Barefoot Basics – Taking Shoes Off Your Horse

To shoe or not to shoe… That is the question! Traditionally, many of us have chosen to have our hard working or ‘foot sore’ horses shod. By doing this, we lift the hoof up off the ground and create a physical barrier to guard against unforgiving surfaces and conditions. The thing is, horses aren’t born with shoes, so do they really need them? With the price of shoeing ever rising to cover the increasing costs incurred by our farriers, it can feel like an unnecessary financial burden. With this in mind, more and more of us are considering trying our horses barefoot. But there’s a few things to think about first. Take a look at our top tips to help you on your journey towards a sound, strong hooved barefoot horse…

1. Speak To Your Farrier

Going Barefoot - Advice

Going barefoot is not a decision to be taken lightly, as it’s not the right option for every horse. Seeking professional advice should always be the first step you take (even if your horse has been unshod before). Variables including weight, age, season, workload and environmental conditions will all have an impact. So, before you make your mind up, speak to your farrier about whether going barefoot is suitable for your horse’s hooves and legs. It’s important to remember that they’re the expert, so their advice is invaluable. In some cases, shoes will be serving a corrective purpose, helping to manage a structural or conformational fault. In other instances, gradual preparation may be required before the shoes are removed, in order to improve the strength and quality of the hoof structures.

2. Prepare the Hoof

Providing your farrier agrees trying your horse unshod is safe and suitable, it’s a good idea to prepare the hoof. This might sound a little odd, but really it makes perfect sense! When we wear socks or shoes everywhere, the skin on the sole of our foot gets accustomed to low levels of abrasion, becoming softer and more sensitive. Our horse’s hooves are no different. So, they can require a little extra TLC in preparation for life without shoes.

Quality Growth

Good hooves all start with the right building blocks! If their hooves are weak or brittle, it may be a result of a deficiency in their diet. To prevent this, all horses should be fed an appropriate balancer alongside forage. That being said, in some cases they may also benefit from the addition of a targeted hoof supplement like Cornucrescine Daily Hoof Supplement or Hoof Mender Powder. These are designed to improve new hoof growth, so it usually takes between 3 and 18 months to see the true benefit. It’s also a good idea to limit their sugar intake, opting for stalky grass and molasses free feed.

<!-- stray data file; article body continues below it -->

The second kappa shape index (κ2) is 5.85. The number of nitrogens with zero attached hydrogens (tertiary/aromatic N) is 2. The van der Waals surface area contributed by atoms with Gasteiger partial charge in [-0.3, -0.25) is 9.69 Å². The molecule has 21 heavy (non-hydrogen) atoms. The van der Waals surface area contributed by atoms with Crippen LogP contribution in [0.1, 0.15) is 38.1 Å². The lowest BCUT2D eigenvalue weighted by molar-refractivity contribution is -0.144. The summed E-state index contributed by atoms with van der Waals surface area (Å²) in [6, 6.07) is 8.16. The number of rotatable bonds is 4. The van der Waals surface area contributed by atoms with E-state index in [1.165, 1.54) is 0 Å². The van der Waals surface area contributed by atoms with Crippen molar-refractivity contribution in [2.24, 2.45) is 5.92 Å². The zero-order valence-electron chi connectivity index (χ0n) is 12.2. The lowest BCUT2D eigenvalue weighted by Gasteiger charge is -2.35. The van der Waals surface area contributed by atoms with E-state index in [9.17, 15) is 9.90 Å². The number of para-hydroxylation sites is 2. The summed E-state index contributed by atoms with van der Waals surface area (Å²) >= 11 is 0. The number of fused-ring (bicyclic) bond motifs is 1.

Barefoot - Quality Hoof Growth

Hardening

One of the most important things you can do to harden your horse’s hooves is to keep them dry. Wet hooves are much more prone to softening and crumbling, hence why so many common hoof issues occur during the winter. Thankfully, this doesn’t mean you’ll have to keep your horse in, just that a waterproofing product like Keratex Hoof Gel or Carr and Day and Martin®Cornucrescine Hoof Barrier should be applied before turnout. This will help prevent the hoof getting softer, but you may also want to think about using a hardener to help ease the transition. Keratex Hoof Hardner or NAF Profeet Rock Hard are great options. These should be applied daily for approximately 7 days and weekly thereafter.

Barefoot Hoof Care

3. Going Barefoot

Once both you and your farrier are happy with the condition of your horse’s hooves, it’s time to remove their shoes. If your horse is trimmed at the same time, this may be done a little differently to usual. If your horse has thin soles, some farriers will leave the hoof wall a little longer. This is done to prevent bruising to the foot. If your horse has a brittle hoof wall, they may trim short to prevent flares.

Shoe Removal

4. Barefoot Aftercare

Deep beds, soft turnout and thick arena surfaces can really help to make their transition to barefoot smoother. Immediately after your horse has had their shoes off, it’s best to avoid hard ground and road work. While it can be tempting to carry on as usual, excessive exposure to unforgiving conditions is likely to cause bruising and lameness. Instead, gradually reintroduce firmer surfaces. This will encourage the hooves to adapt, without causing discomfort or pain. Over time, the hoof wall will become stronger and the soles thicker. Regular visits from your farrier are really important during this time, not only for trimming but monitoring progress too. Your farrier will be able to let you know how well the hooves are adapting to the change.


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